The O’Quinn Collection
O’Quinn’s massive collection of more than 800 cars began with 14 and includes some of
’s most intriguing vehicles.
“Six years ago, I was reading the paper and noticed they were having a car
auction at the Equestrian Center and I asked Darla [Lexington, president, The O
’Quinn (car) Collection, and O’Quinn’s significant other for the past 10 years] if she wanted to go. She said ‘yes’ so we went. This is when the car collection, you might say, began,” O’Quinn said.
John and Darla purchased 14 cars that day at auction: two Duesenbergs, as well
as two Rolls-Royces and a variety of other cars.
“This first auction was very exciting. People were looking at us wondering who in
the world we were,
” Lexington says.
Today, the collection boasts three Batmobiles, Howard Hughes’ first Rolls-Royces, two of the Queen of England’s cars, First Lady Jacqueline Kennedy’s car, India’s Maharajah of Mysore’s Rolls-Royce and the list goes on and on.
Of the approximately 500 Duesenbergs still in existence today, O’Quinn owns 25. He also has the oldest running car, an 1884 De Dion Bouton et Tre’pardoux steam car, as well as a gasoline-powered De Dion Bouton Quadricycle and
the only long wheel-base Talbot Lago 150 in the world.
There are also rows of some of the first motorcycles and Rolls Royces.
O’Quinn also has the largest collection of “Turn of the Century” electric cars in the world, which according to Lexington were popular with the
“The cars had very high ceilings so the ladies could wear their hats—without problems. Men though did not care for the cars because they did not have
” Lexington said.
In the 128,000 square feet of the warehouse, where the cars are kept, there are
some of the most luxurious cars ever built, with unique features such as carved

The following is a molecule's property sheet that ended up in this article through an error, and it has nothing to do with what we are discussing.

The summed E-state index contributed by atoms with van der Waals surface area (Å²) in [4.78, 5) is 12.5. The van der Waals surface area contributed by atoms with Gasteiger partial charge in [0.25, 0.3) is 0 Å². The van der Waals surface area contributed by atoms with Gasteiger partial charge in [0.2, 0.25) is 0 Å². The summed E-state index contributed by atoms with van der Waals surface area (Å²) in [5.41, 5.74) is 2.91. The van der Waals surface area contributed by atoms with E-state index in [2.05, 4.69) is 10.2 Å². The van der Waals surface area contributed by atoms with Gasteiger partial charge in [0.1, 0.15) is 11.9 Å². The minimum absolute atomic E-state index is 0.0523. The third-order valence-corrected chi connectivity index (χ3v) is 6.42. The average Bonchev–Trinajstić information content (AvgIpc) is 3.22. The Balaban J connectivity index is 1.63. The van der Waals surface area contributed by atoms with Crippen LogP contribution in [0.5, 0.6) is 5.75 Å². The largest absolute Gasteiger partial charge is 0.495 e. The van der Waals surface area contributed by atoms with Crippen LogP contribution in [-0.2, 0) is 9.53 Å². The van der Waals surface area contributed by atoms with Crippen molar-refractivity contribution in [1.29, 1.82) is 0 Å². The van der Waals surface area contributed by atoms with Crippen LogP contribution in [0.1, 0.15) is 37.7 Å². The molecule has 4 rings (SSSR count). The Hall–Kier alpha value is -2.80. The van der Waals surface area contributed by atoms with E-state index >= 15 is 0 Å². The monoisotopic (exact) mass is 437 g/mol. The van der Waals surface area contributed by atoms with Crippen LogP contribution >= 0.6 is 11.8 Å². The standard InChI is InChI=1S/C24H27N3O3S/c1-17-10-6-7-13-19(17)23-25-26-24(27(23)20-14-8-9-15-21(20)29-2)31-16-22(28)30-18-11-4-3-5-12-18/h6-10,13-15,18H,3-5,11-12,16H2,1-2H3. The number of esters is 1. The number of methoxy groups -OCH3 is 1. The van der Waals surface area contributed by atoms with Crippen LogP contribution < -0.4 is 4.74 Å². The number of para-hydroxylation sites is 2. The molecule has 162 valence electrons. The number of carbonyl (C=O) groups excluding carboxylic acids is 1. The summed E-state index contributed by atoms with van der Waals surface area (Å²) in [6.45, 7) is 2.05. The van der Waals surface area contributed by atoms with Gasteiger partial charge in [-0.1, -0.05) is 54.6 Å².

inlaid wood doors, ostrich leather upholstery, built-in tea sets and many other
features, which have not been seen for decades, and only by a rare few even
The warehouse employs a staff of 12 to care for the cars as well as an executive
director who stays busy researching authenticity and histories of each car
prior to O
’Quinn’s acquisitions and working with those interested in purchasing the few cars for
The O’Quinn Legacy
O’Quinn and Darla Lexington’s next personal project is to build a car museum near downtown Houston on land
that has been purchased for this goal. The planned muti-level museum will not
only house the cars, but will also provide education to youngsters of all ages.
“We want these cars to help teach history, to tell the stories behind the cars
and about the people who owned them, all of which is part of history. But also,
I want this museum for John, for it to be part of his legacy,
” Lexington said.
The museum will also provide a children’s area where youth will learn what it takes to build a car, from the design, to
engineering, materials and more.
The limited few who have had a private tour of the cars agree, Lexington and O’Quinn are amazing. You ask about any car in the facility and they instantly know
the history and details of each and provide facts unbeknown to the general
“All the cars run, and we often drive different ones for a week or so, then
switch to another. They are a lot of fun to drive,
” Lexington says.
O’Quinn’s Professional Future
Yet professionally, O’Quinn, a youthful 68-year-old, is embarking on the legal case of his career,
which could possibly consume the next 10 years or so of his life. The case
focuses on stock fraud, which indicates short-selling influenced the downward
trend of the stock market in the recent financial crisis. The first case will
be heard in Atlanta later this summer and if the case is successful, it will
probably expand to include numerous companies across the country.
But for today, O’Quinn and Lexington are enjoying the simple pleasures in life, such as movies,
dining at their favorite restaurants or just taking a drive around the city in